I think backers need to check with the company before putting money in as to how much of engineering is already done and ask to show working prototypes, actual Industrial design mockups, software demos etc. before trying to put money in.  Also, it may help to ask how the money collected is going to be spent because it gives you an idea of the readiness of the product you are backing.

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Business Trends in IoT Ecosystem

Key Trends

There is a trend in the IoT landscape of vendor consolidation around a few major platform vendors. The vendors from different links of the chain collaborate by providing a seamless experience to build, deploy and operate IoT solutions. Many of the major IoT platform leaders have defined end to end system specifications with their ecosystem partners for a secure, scalable and interoperable deployments. This has led to transforming the vertically fragmented and inadequate proprietary markets into well-organized and horizontally scalable open markets. It will enable key players to gain a major share in the IoT market, which is predicted by IDC to reach an annual revenue of USD 1.7 trillion by 2020.

Collaboration, Acquisitions and Partnerships

The acquisition of Wind River and McAfee by Intel, Nest by Google, Solair by Microsoft, Jasper by Cisco and Atmel by Microchip can be seen as strengthening their foothold and consolidation of services in the IoT ecosystem.  These market leaders have also formed alliances and partnerships with other horizontal leaders, SMEs and start-ups to build their own ecosystem. Some of these partnerships are Samsung-SAP, Cisco-GE, Apple-IBM. All these happened because of the awareness of the industry that there was too much fragmentation with companies working in silos. These heavy-duty collaborations are essential for the IoT market to succeed. It is interesting to note that innovation is a key element and the start-ups are going to play a crucial role in that. 2lemetry, Estimote, Digital Lumens, Litbit, Skycatch are some of the leading start-ups getting attention with their innovative ideas.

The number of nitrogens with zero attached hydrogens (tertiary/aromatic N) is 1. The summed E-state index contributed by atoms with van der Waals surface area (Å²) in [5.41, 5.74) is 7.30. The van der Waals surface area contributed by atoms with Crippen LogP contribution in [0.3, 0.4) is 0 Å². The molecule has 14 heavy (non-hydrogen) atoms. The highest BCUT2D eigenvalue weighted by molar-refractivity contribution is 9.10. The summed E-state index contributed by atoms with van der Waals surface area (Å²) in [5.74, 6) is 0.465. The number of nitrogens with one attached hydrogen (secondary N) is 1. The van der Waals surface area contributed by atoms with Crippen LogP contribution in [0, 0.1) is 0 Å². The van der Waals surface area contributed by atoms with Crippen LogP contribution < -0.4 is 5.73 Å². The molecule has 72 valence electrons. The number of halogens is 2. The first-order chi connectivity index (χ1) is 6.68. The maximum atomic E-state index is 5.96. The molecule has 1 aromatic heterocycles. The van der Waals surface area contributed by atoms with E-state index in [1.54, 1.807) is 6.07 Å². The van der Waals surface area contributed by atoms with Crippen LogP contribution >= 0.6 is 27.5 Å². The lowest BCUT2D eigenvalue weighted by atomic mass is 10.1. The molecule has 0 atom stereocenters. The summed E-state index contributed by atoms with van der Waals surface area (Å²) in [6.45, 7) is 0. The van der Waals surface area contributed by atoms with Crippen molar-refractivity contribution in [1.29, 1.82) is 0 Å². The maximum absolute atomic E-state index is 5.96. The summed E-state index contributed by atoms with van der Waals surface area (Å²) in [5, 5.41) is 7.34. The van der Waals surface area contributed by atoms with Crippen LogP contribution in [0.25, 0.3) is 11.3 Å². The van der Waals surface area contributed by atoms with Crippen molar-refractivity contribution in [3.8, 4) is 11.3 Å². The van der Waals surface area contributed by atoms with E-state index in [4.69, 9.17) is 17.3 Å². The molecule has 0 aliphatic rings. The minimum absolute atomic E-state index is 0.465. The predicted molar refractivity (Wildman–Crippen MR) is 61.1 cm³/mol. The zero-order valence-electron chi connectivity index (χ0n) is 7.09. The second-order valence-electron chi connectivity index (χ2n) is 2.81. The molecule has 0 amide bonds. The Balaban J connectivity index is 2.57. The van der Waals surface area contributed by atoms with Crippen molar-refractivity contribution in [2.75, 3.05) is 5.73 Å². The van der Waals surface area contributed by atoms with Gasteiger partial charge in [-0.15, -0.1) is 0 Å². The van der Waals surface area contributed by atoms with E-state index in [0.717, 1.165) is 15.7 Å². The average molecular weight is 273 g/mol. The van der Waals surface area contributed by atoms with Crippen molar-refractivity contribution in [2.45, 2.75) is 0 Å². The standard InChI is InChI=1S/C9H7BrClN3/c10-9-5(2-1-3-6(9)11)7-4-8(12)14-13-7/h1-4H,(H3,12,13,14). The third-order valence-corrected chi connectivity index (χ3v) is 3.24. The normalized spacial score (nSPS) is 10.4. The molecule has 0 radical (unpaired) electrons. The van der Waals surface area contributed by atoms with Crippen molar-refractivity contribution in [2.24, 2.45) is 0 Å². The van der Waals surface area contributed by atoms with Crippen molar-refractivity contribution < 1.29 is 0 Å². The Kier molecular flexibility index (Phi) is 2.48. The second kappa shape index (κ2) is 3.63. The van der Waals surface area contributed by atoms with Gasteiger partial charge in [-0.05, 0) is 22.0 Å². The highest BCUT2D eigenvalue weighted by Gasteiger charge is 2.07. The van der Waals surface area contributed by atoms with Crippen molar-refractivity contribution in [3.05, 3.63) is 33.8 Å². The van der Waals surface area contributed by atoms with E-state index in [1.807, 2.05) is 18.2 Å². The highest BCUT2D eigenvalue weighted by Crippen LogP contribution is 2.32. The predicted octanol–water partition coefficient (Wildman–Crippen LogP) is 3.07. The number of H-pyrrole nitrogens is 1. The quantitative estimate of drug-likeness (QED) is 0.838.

What the market looks for

When businesses plan for the IoT transformation, the major considerations are the ease of interoperability, seamless integration, maintainability and scalability factors. The other factors being reducing risk and lowering the cost of implementation and operation.

The market needs vendors, device manufacturers and services providers who can help to quickly rollout the IoT solution with the essentials. These include automated discovery and provisioning of sensors and actuators, device control, seamless storage and processing of data, security of data and devices, analytics capability and monetizing of the services. This is where these collaborations are going to benefit the end customer and the industry as a whole.

The Benefit and Value Add

The crux of this collaboration is the desire of every player in IoT, big or small, for a transformation from a product business into services business, seeing the long term and continuous monetization opportunity. In essence, the alliances of platform leaders with vendors at different planes of the spectrum will influence the choices of picking devices, software, services and operators in an end to end IoT solution. The positive note about all these collaborations and alliances is that it is going to eventually help the end users with competitive pricing, faster deployments, innovative and effective solutions.